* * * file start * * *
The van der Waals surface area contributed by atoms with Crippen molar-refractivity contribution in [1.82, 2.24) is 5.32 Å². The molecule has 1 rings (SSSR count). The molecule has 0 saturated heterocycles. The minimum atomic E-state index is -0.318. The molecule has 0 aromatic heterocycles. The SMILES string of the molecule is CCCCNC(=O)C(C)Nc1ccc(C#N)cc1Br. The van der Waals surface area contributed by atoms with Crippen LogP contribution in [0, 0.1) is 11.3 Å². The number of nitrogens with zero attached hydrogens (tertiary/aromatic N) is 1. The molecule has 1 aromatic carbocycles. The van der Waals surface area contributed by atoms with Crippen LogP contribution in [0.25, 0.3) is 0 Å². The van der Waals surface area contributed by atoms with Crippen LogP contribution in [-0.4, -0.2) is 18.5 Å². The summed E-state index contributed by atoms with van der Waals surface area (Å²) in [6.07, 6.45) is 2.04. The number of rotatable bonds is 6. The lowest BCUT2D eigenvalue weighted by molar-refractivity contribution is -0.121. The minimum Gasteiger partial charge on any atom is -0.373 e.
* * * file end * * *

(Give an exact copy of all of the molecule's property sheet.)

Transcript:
The van der Waals surface area contributed by atoms with Crippen molar-refractivity contribution in [1.82, 2.24) is 5.32 Å². The molecule has 1 rings (SSSR count). The molecule has 0 saturated heterocycles. The minimum atomic E-state index is -0.318. The molecule has 0 aromatic heterocycles. The SMILES string of the molecule is CCCCNC(=O)C(C)Nc1ccc(C#N)cc1Br. The van der Waals surface area contributed by atoms with Crippen LogP contribution in [0, 0.1) is 11.3 Å². The number of nitrogens with zero attached hydrogens (tertiary/aromatic N) is 1. The molecule has 1 aromatic carbocycles. The van der Waals surface area contributed by atoms with Crippen LogP contribution in [0.25, 0.3) is 0 Å². The van der Waals surface area contributed by atoms with Crippen LogP contribution in [-0.4, -0.2) is 18.5 Å². The summed E-state index contributed by atoms with van der Waals surface area (Å²) in [6.07, 6.45) is 2.04. The number of rotatable bonds is 6. The lowest BCUT2D eigenvalue weighted by molar-refractivity contribution is -0.121. The minimum Gasteiger partial charge on any atom is -0.373 e.